Off-sites are stale. A full day of presentations, an occasional break out session and then a “team building“ activity at the end, which is more about rewarding people for suffering through the day than actually adding value. How many of these have you suffered through?
I believe that it is time to take a new approach to off-sites. Gone are the days where we can afford to take our most senior team members out for a day just to update each other on what happened in the previous period and what is planned for the period ahead. There just isn’t enough value in that to warrant the expense. Unless your off-site develops new thinking, creates deeper trust and provide opportunities for people to really develop then I suggest you cancel it and just send around a deck for people to read.
Here are a few ideas on how to spice up your off site.
1. Ban PowerPoint decks
I believe that if people are senior enough to be included in an offsite then they should be responsible for pre-reading all the update decks. Ensure that all material is circulated at least a week in advance covering all the “traditional” content expected as part of their functional update. Use the offsite sessions as a truly interactive, collaborative opportunity to seek support, advice and ideas. Take the opportunity to challenge ingrained biases and brainstorm solutions to complex issues.
2. Cover the critical and strategic issues first
People get tired and have limited attention spans. Ensure that the agenda covers all of the most strategic issues early in the day.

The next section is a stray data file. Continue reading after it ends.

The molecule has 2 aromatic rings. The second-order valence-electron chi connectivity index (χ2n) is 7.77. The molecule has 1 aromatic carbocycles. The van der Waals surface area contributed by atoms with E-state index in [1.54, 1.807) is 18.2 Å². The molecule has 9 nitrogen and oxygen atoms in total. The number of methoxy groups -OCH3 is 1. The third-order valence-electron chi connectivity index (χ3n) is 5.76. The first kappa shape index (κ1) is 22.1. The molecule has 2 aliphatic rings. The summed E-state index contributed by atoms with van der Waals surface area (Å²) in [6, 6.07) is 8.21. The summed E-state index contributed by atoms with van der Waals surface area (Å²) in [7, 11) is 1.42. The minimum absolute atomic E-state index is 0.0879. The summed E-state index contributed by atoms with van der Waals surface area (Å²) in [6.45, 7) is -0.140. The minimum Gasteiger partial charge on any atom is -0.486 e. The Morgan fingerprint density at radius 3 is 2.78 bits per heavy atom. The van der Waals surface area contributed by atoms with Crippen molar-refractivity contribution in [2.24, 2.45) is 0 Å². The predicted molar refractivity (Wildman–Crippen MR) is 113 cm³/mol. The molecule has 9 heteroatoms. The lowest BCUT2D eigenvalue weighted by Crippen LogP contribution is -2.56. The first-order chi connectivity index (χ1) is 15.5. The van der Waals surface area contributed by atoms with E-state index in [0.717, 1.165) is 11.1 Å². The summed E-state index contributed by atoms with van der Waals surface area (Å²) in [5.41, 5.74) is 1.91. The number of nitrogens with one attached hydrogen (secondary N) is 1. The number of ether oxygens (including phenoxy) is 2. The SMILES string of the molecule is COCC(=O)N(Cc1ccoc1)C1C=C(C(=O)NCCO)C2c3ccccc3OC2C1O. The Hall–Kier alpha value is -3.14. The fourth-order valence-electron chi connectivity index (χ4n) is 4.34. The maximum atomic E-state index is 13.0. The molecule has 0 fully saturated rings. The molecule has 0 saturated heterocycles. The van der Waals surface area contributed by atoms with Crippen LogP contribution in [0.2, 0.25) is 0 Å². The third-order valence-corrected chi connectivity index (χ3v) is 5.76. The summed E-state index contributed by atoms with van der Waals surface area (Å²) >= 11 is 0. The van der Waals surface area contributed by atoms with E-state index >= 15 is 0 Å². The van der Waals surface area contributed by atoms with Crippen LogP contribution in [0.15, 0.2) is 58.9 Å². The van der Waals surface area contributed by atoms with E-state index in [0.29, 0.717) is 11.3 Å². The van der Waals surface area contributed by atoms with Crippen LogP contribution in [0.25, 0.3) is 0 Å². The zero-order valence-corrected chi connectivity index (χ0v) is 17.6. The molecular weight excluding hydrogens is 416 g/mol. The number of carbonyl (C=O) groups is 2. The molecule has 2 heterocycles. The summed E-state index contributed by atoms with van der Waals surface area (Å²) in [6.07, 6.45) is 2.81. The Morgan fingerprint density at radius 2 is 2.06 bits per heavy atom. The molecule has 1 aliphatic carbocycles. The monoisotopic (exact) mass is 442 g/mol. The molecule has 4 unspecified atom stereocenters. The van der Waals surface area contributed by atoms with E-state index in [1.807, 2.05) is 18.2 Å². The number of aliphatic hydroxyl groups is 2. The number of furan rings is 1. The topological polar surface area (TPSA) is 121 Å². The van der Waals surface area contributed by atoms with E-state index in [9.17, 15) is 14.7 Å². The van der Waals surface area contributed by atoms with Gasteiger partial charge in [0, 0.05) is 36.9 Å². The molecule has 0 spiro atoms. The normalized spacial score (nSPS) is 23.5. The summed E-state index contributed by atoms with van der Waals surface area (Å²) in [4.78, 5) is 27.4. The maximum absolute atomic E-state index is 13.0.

3. Change up the venue
How often do we spend money hiring an off-site venue only to then sit in a room with the blinds closed around a board table? Environment can have a massive impact on the way in which people think and communicate. If you are looking for different thinking, then it is foolish to expect it to occur in the same environment albeit a different location. I suggest you start by taking away the table. I would even go so far as to take away the seating for parts of the day. If you are felling adventitious and the weather permits, consider taking some of it outside. You will be amazed at the impact this has on the way your teams think and communicate.
4. Do your team building first
Why do we do our team building at the end of the day? Why is it always something totally disconnected from the business, like paint balling, cooking, painting etc. Surely it makes more sense to do it first. True change in behaviour and building of trust only happens when you disrupt the status quo. Your team building activity needs to be able to create this disruption and set up a new way of thinking that you can benefit from for the rest of the off-site and carry through into the business.
5. Don’t be a slave to the agenda.
Be brave. Allow time for the team to discuss the issues and opportunities that they uncover throughout the day. These will often be things that hadn’t occurred to us when we were putting together a fully packed agenda for the day. All too often important issues and opportunities are uncovered in off-sites, parked for future discussion and then never addressed.
Off-sites are all too often a chore, seen as a necessity to get everyone on the same page for the period ahead. I believe that they can be significantly more. They can be empowering, uncover and solve issues, truly bring a team together and develop trust.
Please comment on how you keep off-sites relevant and valuable, I’d love to hear your views.